Farmers feel more negative

By Rodney Woods

Herd numbers have reduced by 40 per cent and milk production has decreased on nearly 50 per cent of farms in the Murray Dairy region over the past 12 months, according to Dairy Australia’s latest Situation and Outlook Report.

The report included results from February’s National Dairy Farmer Survey, which found 65 per cent of respondents in the region were ‘fairly negative’ or ‘very negative’ about the industry, up from 40 per cent on the previous year.

The negative sentiment being felt by Murray Dairy farmers is significantly more than those in western Victoria or Gippsland.

The report said the greater negativity in the Murray Dairy region had been caused by issues with cost and availability of irrigation water, dry conditions and increased production costs.

‘‘Northern Victoria has had a particularly challenging season, with a combination of expensive purchase feed, dry conditions and high irrigation water prices driving production down by about 20 per cent compared to the 2017-18 season,’’ Dairy Australia senior industry analyst John Droppert said.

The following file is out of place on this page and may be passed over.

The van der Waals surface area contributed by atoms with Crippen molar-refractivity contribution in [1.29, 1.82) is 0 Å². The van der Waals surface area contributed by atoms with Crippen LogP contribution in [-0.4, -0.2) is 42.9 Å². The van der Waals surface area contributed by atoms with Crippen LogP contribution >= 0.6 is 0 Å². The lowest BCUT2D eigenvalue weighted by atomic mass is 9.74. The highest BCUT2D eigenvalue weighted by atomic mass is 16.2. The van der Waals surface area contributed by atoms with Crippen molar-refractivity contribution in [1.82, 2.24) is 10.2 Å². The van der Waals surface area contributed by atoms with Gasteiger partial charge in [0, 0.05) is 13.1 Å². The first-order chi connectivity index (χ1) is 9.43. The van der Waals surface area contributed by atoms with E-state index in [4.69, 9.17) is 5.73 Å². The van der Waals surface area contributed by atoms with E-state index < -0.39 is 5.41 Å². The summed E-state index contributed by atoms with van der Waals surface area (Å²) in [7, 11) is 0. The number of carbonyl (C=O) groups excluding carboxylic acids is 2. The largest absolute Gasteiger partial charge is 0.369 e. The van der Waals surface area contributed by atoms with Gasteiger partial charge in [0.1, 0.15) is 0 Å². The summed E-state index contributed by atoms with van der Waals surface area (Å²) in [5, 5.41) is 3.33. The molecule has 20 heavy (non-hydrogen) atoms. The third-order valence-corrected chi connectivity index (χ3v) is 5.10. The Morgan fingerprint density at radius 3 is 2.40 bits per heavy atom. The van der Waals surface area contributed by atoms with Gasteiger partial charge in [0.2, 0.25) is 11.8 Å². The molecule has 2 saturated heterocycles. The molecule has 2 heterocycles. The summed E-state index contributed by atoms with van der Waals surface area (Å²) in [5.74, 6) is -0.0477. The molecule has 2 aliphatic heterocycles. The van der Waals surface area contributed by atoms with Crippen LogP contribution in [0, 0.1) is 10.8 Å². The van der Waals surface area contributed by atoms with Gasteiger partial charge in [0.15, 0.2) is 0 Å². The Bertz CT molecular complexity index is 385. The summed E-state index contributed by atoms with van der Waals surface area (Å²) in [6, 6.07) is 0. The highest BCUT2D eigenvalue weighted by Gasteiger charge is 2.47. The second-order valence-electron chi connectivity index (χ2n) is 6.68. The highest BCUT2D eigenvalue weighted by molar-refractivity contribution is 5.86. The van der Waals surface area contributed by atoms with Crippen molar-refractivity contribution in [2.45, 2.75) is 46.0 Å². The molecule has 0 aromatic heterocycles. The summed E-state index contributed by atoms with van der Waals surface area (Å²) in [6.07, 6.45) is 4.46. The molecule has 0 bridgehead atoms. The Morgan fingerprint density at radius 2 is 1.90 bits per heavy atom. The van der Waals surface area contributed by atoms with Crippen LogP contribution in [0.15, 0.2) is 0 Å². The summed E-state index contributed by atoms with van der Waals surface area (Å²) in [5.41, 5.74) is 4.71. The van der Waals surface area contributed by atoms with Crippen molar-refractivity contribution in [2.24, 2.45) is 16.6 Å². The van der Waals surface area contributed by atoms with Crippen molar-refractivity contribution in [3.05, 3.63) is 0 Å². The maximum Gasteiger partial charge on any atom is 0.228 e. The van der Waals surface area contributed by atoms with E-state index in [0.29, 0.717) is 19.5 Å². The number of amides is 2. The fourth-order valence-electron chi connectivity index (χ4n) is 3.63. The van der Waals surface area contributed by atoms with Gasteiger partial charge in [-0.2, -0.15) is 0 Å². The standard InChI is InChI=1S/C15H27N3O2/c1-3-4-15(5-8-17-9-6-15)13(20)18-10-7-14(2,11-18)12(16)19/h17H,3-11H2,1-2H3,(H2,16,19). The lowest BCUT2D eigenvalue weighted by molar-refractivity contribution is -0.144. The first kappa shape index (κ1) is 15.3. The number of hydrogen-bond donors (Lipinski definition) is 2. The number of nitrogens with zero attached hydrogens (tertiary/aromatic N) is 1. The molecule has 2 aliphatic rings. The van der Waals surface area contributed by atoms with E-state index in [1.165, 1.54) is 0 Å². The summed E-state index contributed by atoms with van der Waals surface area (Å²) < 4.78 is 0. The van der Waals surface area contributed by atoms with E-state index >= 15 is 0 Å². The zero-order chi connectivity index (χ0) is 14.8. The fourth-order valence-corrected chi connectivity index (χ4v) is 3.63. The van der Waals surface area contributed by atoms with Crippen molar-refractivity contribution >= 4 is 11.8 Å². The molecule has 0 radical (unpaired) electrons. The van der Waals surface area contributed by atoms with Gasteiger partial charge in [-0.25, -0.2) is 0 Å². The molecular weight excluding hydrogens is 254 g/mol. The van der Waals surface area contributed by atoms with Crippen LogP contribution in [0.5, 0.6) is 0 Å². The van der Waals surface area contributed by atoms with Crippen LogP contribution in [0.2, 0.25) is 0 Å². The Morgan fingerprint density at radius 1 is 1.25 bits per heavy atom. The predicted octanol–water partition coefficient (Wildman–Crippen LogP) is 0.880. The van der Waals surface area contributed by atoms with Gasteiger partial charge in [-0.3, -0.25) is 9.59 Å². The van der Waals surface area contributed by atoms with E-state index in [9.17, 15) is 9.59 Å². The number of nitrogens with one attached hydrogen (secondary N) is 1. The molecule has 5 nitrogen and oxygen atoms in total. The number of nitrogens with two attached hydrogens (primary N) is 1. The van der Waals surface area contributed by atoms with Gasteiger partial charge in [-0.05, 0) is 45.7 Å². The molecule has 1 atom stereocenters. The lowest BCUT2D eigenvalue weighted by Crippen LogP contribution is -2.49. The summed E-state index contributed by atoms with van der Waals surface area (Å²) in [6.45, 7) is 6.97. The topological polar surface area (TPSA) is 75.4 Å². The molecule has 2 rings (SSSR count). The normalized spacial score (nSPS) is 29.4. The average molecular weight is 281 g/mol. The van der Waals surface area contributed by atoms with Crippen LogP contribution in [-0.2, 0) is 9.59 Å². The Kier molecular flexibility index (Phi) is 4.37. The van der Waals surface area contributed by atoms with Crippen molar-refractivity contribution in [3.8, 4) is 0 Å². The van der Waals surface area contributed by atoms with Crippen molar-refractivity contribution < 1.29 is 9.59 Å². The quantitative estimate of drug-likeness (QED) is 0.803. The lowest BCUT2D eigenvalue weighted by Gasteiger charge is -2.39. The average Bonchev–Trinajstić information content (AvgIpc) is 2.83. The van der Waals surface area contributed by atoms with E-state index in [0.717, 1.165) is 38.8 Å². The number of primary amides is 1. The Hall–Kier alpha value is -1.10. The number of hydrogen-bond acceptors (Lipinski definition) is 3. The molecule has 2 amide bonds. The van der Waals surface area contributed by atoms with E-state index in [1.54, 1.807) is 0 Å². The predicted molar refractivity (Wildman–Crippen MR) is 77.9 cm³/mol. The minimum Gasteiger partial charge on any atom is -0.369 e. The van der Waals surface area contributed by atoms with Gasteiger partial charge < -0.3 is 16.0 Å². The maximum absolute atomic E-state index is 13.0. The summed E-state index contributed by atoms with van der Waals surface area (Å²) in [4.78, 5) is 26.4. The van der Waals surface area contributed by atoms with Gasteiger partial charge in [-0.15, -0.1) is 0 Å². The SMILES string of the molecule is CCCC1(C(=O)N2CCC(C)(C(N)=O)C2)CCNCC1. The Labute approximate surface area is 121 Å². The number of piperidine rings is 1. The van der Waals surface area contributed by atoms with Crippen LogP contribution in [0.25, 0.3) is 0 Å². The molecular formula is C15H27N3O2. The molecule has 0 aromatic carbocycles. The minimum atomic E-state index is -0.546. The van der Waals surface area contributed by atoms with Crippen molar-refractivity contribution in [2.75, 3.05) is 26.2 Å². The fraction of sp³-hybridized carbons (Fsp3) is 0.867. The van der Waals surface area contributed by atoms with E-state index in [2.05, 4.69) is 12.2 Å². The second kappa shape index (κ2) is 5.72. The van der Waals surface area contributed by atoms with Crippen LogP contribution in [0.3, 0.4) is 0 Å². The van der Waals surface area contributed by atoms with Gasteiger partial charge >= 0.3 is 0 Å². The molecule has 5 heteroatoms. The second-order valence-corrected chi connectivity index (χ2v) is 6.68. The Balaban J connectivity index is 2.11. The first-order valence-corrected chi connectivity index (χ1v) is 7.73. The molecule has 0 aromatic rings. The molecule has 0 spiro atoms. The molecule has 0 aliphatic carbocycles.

‘‘Looking ahead, profitability challenges are set to continue, however, higher farm gate prices will provide some relief across the industry.’’

The average price of traded water, as of April, was $353/Ml for northern Victoria, an increase of 255 per cent compared to April last year and a 111 per cent increase on the five-year average.

While in the Murray Irrigation System, the average traded price for water, as of April, was $337/Ml, up 260 per cent on the same time in 2018 and 132 per cent on the five-year average.

Feed prices have also increased in the Goulburn and Murray valleys, with cereal hay selling in April for $369/tonne, a 26 per cent increase compared to April 2018, while wheat was selling at $390 in April, a spike of 255 per cent on the price of 12 months ago.

Looking forward, northern Victorian and southern Riverina dairy farmers will be looking for follow-up rains for further pasture growth and to increase storage levels.

‘‘Winter rain is becoming increasingly important as water storage levels across northern Victoria and southern NSW continue to fall,’’ the report said.

‘‘The warm and dry start to autumn placed further pressure on storage levels.

‘‘Some rainfall throughout May has helped moisten soils although it’s done little to boost storage levels.’’

Meanwhile the need for bought-in feed is likely to ‘‘remain firm’’, with the current weather forecast predicting a high chance of drier than average conditions in the eastern states.

Overall, only 34 per cent of Australian farmers feel positive about the dairy industry and only 43 per cent are expecting an operating profit in 2018-19.

■To read the full report, visit: www.dairyaustralia.com.au/industry/dairy-situation-and-outlook/situation-and-outlook-june-2019